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Mythological Elements in the Story of Joshua and the Conquest of Canaan

The Book of Joshua, as we know, narrates the story of Moses’ successor, Joshua and his conquest of Canaan. According to the biblical chronology, Joshua’ conquest would be placed around 1450 BC. [a] Estimates for it’s actual date vary between 1450 and 1200 BC. [b]

The author of Joshua as shown elsewhere, is unknown. We can, however, fix an earliest possible date for its writing; or, at least, the writing of some of the source documents that was used in the writing of Joshua. One clue is found in the Joshua 10:12. Here a reference is made to a document called the Book of Jashar. Whatever else this book may contain, we do know, from II Samuel 1:18 that the Book of Jashar contains the poetic lamentations of David. Thus the Book of Jashar must have been compiled after the time of David, i.e. after the 10th century BC. Therefore the Book of Joshua, or one of its source documents, was written at least three centuries after the events it purports to describe. [1] [c]

So, we have every reason to be skeptical of the chronicles in this book: we do not know the identity of the author(s) and the time gap between the events and their actual documentation is too long for first hand accounts to survive. In fact we know of major events in Joshua's conquest of Canaan that has been disconfirmed by the science of archeaology:

  • Joshua and his men did not bring down the walls of Jericho
  • Other cities supposedly conquered by Joshua simply did not exists during the supposed time of the conquest!

The Walls of Jericho

The incidents related in Joshua are those that could conceivably be verified by archaeology. We are told, for instance, in Joshua chapter 6 that he made the walls of Jericho tumble, by having his men circle the city seven times and blowing their trumpets.

There was a flurry of excitement when, in 1930, a British archaeological expedition led by John Gerstang on the ancient site of Jericho found a collapsed defensive wall and a destroyed city at the site. Based on some vessels broken pieces of pottery found in a few houses built over the fortifications and in tombs, Gerstang dated the destruction to around 1400 BC, just right at the point where biblical chronology had predicted. This discover was hailed by some as proving that “the Bible was right after all”.[d]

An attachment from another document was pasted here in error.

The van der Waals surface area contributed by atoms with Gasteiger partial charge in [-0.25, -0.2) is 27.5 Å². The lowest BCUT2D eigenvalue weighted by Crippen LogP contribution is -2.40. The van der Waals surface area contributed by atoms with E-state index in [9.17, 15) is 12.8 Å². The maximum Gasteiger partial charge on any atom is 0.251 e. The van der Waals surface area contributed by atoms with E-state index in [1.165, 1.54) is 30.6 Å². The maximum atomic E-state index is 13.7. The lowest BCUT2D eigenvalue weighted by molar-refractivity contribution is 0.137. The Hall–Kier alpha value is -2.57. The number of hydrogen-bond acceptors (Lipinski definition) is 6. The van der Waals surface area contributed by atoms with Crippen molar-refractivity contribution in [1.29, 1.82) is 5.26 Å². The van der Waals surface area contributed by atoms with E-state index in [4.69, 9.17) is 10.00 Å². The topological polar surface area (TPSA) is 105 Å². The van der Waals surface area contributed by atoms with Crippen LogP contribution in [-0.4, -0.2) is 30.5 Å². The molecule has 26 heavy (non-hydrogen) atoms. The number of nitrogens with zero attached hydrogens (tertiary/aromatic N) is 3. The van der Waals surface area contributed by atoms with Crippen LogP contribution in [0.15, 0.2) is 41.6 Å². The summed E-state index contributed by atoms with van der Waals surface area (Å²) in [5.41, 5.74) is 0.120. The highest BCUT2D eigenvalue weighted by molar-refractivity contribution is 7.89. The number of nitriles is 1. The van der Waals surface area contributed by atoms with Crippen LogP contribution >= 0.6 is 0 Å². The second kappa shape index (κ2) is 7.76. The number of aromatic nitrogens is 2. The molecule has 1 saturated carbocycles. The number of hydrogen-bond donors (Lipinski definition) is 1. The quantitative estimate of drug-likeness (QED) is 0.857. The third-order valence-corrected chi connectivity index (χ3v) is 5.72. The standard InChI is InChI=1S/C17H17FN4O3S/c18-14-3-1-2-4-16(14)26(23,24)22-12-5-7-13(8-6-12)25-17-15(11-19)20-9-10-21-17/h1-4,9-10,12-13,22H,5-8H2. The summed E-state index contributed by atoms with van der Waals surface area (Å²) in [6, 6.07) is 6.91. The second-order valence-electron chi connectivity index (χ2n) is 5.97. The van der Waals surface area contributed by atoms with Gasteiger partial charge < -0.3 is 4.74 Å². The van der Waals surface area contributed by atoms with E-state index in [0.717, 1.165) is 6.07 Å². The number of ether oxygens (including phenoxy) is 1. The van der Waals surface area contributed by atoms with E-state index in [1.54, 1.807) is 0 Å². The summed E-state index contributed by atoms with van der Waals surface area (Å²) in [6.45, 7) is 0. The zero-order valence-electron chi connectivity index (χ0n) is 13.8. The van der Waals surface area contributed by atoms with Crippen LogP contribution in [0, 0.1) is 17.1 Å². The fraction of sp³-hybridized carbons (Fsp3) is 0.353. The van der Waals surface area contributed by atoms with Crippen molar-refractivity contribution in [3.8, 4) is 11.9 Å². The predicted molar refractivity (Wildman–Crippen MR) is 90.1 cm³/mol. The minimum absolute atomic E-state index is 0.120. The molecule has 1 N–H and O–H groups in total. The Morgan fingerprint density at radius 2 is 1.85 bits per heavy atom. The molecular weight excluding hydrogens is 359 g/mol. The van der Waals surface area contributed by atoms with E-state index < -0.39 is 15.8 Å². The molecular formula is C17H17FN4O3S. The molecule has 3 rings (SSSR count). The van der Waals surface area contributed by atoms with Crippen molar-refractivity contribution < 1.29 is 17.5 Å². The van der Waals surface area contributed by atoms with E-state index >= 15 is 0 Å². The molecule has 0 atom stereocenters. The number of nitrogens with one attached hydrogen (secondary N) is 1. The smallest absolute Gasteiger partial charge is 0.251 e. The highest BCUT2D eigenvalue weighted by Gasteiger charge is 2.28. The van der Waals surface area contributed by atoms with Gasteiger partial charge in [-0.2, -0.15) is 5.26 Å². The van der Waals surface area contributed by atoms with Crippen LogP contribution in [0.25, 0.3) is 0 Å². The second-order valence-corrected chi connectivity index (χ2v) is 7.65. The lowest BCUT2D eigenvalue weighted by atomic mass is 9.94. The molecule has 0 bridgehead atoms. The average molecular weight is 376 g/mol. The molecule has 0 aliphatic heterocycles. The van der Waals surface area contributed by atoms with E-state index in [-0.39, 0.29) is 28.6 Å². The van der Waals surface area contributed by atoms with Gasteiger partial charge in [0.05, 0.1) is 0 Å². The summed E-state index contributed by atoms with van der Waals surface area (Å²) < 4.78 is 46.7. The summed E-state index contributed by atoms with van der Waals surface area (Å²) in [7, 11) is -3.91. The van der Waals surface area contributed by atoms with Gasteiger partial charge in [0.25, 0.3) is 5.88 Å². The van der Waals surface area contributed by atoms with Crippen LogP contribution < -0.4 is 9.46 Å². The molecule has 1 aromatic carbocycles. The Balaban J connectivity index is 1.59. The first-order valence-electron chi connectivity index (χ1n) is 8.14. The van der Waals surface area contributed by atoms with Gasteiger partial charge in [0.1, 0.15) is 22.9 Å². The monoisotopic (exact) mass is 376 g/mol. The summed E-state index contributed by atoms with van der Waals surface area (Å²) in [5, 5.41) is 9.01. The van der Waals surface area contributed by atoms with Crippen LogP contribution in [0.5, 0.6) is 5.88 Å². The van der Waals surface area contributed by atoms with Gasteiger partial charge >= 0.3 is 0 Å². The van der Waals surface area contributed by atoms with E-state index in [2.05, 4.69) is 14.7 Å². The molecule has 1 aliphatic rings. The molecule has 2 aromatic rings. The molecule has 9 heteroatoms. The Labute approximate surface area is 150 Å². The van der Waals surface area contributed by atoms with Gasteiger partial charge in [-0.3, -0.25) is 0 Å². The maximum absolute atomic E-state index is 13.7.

However in the 1950’s another British expedition to the site, this time led by Kathleen Kenyon showed that Gerstang’s interpretation of the pottery evidence had been wrong. She showed conclusively that the walls and the city were destroyed almost a thousand years earlier, in 2,300 BC! Kenyon’s interpretation of the pottery evidence is today accepted by all archaeologists as the correct one. Thus, the site excavated by Gerstang could not have been contemporaneous with Joshua. Could there have been another wall, built upon the old damaged ones? The answer is no. For the period between 1400 and 1300 BC, Kenyon’s team found only one little building (dated to 1320 BC) and a few reused old tombs. After 1300 BC, Jericho was not even settled at all. Thus, Joshua’s men would have found either a few small huts or nothing at all in Jericho. They would certainly not have found a walled and fortified city. Therefore, one of the most important event in the Joshua narrative is fictitious. [2]

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Ai and Gibeon

The same archeaological fate is being suffered by many of the cities supposedly conquered by Joshua. The city of Ai was another city which was burnt by Joshua and made into a heap of ruin, after he had its 12,000 inhabitants killed (Joshua 8:21-29). The various excavations that took place there in from 1930’s to the 1970’s showed that while there is evidence that Ai was a city with strong defensive wall that was destroyed in the 2300 BC, there is not a single shred of evidence to show that Ai was settled beyond that time. [3] In other words Ai simply did not exist during the time of the conquest. Thus the estimated number of inhabitants of Ai given in Joshua is a little on the high side!